According to a 7 year old, love is “what’s in the room with you at Christmas if you stop opening presents and listen”. I love this because there really is so much love in those moments. This year has brought countless times where I have felt that feeling of love, when I’ve stopped to look and listen to what’s around - but fortunately not just at Christmas time!
My Grandparents have been giving us Christmas activities to explain our Christmas presents for longer than we can remember. This year, to mark the final year of doing so, we read back through all of the different diary entries Grandma written over the years. It was lovely to hear of all those times she’d reflected on and was thankful for the days in which laughter and chatter filled the house.
So, this year, as 2013 draws to a close, I’ve been reflecting on the past year and have thought a lot about all of the things to be thankful for. This year has not been easy, it has brought many challenges, with health and family and work stress and lots and lots of change, but, at risk of sounding like a broken record, there have been so many things to be thankful for, too.
I’m thankful for the crunching sound of snow, time spent with friends, a place on the PGCE course, afternoon tea, unexpectedly fun weekends, Easter celebrations, fellowship with friends, being baptised, country walks which are always so good for the soul, going to BCDO, being able to see Ludovico Einaudi concert, weddings of dear friends, visiting Paris, graduating university, PFM and other summer adventures. And of course, the importance of remembering and being thankful for all those little things, which bring great joy.
I can’t say thank you enough, dear friends, for your support and encouragement and kindness; please know it has been such a comfort and I am so grateful. I really hope, and pray, that 2014 brings you lots of love and laughter and that whatever challenges you faced in 2013, propel you to your highest heights and greatest strength this coming year.
All my love, always.
I have recently uploaded a batch of new images onto flickr, which you can find: here!
If you decide to check it out, I really hope you like them.
All my love.
Shiny coins. Full bottles of conditioner. Hot tea and warm toast late at night. Laundry blowing in the breeze. Picnics. The contrast of the colour of flowers against a wall. Still warm cookies. Sun light shining through the leaves of trees. The rainbow colours in washing up bubbles. Girly sleepovers. Whispering in bed before falling asleep. Talks with strangers (which always result in talking of the weather). Petals, like confetti, in the wind. Wild flowers. Fresh linen. Swimming in an empty pool, especially at night. Knitting. Having a goal to work towards (even if it’s a small one). The sense of peace when everything suddenly stops. Games of frisbee. Unbaked cake mixture. (Double!) rainbows.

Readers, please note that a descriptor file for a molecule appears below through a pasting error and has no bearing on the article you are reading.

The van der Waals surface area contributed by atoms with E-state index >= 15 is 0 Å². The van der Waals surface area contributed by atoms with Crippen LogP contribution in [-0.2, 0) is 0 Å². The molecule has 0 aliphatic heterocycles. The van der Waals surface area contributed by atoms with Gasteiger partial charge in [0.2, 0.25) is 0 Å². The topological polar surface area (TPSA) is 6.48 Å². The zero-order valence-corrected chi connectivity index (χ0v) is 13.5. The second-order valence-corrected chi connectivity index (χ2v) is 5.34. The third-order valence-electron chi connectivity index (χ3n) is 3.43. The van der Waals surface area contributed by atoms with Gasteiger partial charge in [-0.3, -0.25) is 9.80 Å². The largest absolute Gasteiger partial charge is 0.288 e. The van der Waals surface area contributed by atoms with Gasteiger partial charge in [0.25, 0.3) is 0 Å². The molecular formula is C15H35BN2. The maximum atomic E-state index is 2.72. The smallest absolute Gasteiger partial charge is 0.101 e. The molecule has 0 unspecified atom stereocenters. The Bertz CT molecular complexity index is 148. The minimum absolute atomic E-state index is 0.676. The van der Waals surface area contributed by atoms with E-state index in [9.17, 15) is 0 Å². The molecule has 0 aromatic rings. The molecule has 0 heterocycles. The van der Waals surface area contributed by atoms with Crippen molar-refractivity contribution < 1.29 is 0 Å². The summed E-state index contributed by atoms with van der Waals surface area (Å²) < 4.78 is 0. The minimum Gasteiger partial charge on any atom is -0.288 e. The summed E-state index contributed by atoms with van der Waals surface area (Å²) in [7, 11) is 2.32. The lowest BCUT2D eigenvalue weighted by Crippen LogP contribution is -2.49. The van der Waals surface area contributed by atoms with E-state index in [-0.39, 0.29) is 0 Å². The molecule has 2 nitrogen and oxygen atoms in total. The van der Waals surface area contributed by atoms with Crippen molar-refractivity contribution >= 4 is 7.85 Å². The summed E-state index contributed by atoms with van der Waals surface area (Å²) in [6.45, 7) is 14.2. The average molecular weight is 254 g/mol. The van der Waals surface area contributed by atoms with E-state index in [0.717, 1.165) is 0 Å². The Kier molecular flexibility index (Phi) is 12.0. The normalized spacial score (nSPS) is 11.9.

Summer evenings with friends (hldickerson)
On my post about PFM 2013, I said that another very exciting thing happened too, I was just waiting to share it with you and as I’ve now received multiple texts asking what it is, I thought I should probably get on with it. So, here goes…
This year, whilst I was on mission, I lost my voice, started coughing blood and stopped breathing - this isn’t a new health issue, but it wasn’t very pleasant all the same. Nor was it very practical, when I was supposed to be a team leader and host a roadshow on the beach!
It’s packing time. Again. - (fromhollywithlove)
PFM 2013 was as amazing as ever! I’m not quite sure how it came and went so quickly, but I have just got back from spending two weeks in the wonderful Polzeath for PFM - I didn’t want to leave, it left too soon.
This year, I was a team leader for the 7-10 age group (with the lovely Holly) - having never actually been in that age group before, I was
slightly apprehensive, but I absolutely loved it! And just like last year, I was a ‘house mummy’ and led some sessions and talks too.
Oh my goodness, it was just so much fun; we had such an amazing team, they were the most genuine and caring and inspiring group of people. It was such a privilege to spend so much time with them.
Each year, I have come back and said that although I went to serve, I felt as though I’d been served too. This year, was no exception. A few things that I was reminded of whilst serving…
- The importance of spending time with God. At PFM we have a ‘thought’ for each day (on a particular bible passage), ‘quiet time’ and a team ‘prayer and praise’ and so much prayer. In the hustle and bustle of life, it’s so easy to let dedicated ‘God time’ slide, but PFM always reminds me of the importance of keeping God at the centre.
- God answers prayer! I know God answers prayer and I shouldn’t be surprised, but it was so amazing to see the ways in which He answered it - in the small things and the really big things*. This year’s PFM was the ‘year of prayer’ - in the (7 hour!) car journey home, we were laughing about how we felt as though we must have spent 1 of the 2 weeks in prayer - we were praying at every opportunity - and it was so amazing to see God’s answers so immediately.
- You have a better understanding of what you believe after trying to explain complex and confusing concepts (e.g. heaven, evolution, the crucifixion, suffering) to an intelligent and inquisitive 7-year-old.
- The importance of children’s work. I’ve never really had positive experiences of Christian children’s clubs/activities, but PFM always shows me how important it really is. It was so amazing to see how PFM made the children excited about Jesus and to see the young people’s passion revived. AND would you like to know the most exciting thing? 12 people made commitments! 4 in each age group!
*Another very exciting thing happened too, but I’ll share more on that later..
I hope you are having an amazing summer break :)
All my love to you all.